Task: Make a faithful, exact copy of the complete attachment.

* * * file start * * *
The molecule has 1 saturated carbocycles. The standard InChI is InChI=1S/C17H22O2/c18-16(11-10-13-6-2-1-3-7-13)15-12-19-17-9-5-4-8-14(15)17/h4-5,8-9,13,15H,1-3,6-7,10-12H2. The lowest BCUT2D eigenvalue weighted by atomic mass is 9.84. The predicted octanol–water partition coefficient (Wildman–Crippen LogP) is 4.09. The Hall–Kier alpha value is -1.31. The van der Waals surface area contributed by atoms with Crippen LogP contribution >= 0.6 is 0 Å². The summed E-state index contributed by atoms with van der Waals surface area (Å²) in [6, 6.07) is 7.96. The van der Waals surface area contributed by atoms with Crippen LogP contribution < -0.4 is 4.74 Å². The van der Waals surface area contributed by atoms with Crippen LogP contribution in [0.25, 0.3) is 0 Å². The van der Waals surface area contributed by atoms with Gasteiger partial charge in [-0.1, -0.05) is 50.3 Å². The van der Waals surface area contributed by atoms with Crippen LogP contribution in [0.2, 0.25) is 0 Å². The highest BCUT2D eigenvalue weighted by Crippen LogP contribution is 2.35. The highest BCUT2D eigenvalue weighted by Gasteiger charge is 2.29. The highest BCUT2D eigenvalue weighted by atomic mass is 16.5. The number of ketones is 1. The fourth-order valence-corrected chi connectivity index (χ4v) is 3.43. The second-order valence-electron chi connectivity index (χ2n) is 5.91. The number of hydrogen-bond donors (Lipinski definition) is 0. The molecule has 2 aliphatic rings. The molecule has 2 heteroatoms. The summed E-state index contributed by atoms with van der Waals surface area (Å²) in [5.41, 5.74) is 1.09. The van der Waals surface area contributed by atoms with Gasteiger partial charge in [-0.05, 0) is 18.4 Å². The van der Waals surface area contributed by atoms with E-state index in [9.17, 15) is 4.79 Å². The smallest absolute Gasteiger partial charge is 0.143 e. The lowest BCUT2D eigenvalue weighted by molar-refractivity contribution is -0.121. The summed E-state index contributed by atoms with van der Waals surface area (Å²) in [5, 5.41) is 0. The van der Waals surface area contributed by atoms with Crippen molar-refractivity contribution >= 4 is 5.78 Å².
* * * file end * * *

The molecule has 1 saturated carbocycles. The standard InChI is InChI=1S/C17H22O2/c18-16(11-10-13-6-2-1-3-7-13)15-12-19-17-9-5-4-8-14(15)17/h4-5,8-9,13,15H,1-3,6-7,10-12H2. The lowest BCUT2D eigenvalue weighted by atomic mass is 9.84. The predicted octanol–water partition coefficient (Wildman–Crippen LogP) is 4.09. The Hall–Kier alpha value is -1.31. The van der Waals surface area contributed by atoms with Crippen LogP contribution >= 0.6 is 0 Å². The summed E-state index contributed by atoms with van der Waals surface area (Å²) in [6, 6.07) is 7.96. The van der Waals surface area contributed by atoms with Crippen LogP contribution < -0.4 is 4.74 Å². The van der Waals surface area contributed by atoms with Crippen LogP contribution in [0.25, 0.3) is 0 Å². The van der Waals surface area contributed by atoms with Gasteiger partial charge in [-0.1, -0.05) is 50.3 Å². The van der Waals surface area contributed by atoms with Crippen LogP contribution in [0.2, 0.25) is 0 Å². The highest BCUT2D eigenvalue weighted by Crippen LogP contribution is 2.35. The highest BCUT2D eigenvalue weighted by Gasteiger charge is 2.29. The highest BCUT2D eigenvalue weighted by atomic mass is 16.5. The number of ketones is 1. The fourth-order valence-corrected chi connectivity index (χ4v) is 3.43. The second-order valence-electron chi connectivity index (χ2n) is 5.91. The number of hydrogen-bond donors (Lipinski definition) is 0. The molecule has 2 aliphatic rings. The molecule has 2 heteroatoms. The summed E-state index contributed by atoms with van der Waals surface area (Å²) in [5.41, 5.74) is 1.09. The van der Waals surface area contributed by atoms with Gasteiger partial charge in [-0.05, 0) is 18.4 Å². The van der Waals surface area contributed by atoms with E-state index in [9.17, 15) is 4.79 Å². The smallest absolute Gasteiger partial charge is 0.143 e. The lowest BCUT2D eigenvalue weighted by molar-refractivity contribution is -0.121. The summed E-state index contributed by atoms with van der Waals surface area (Å²) in [5, 5.41) is 0. The van der Waals surface area contributed by atoms with Crippen molar-refractivity contribution >= 4 is 5.78 Å².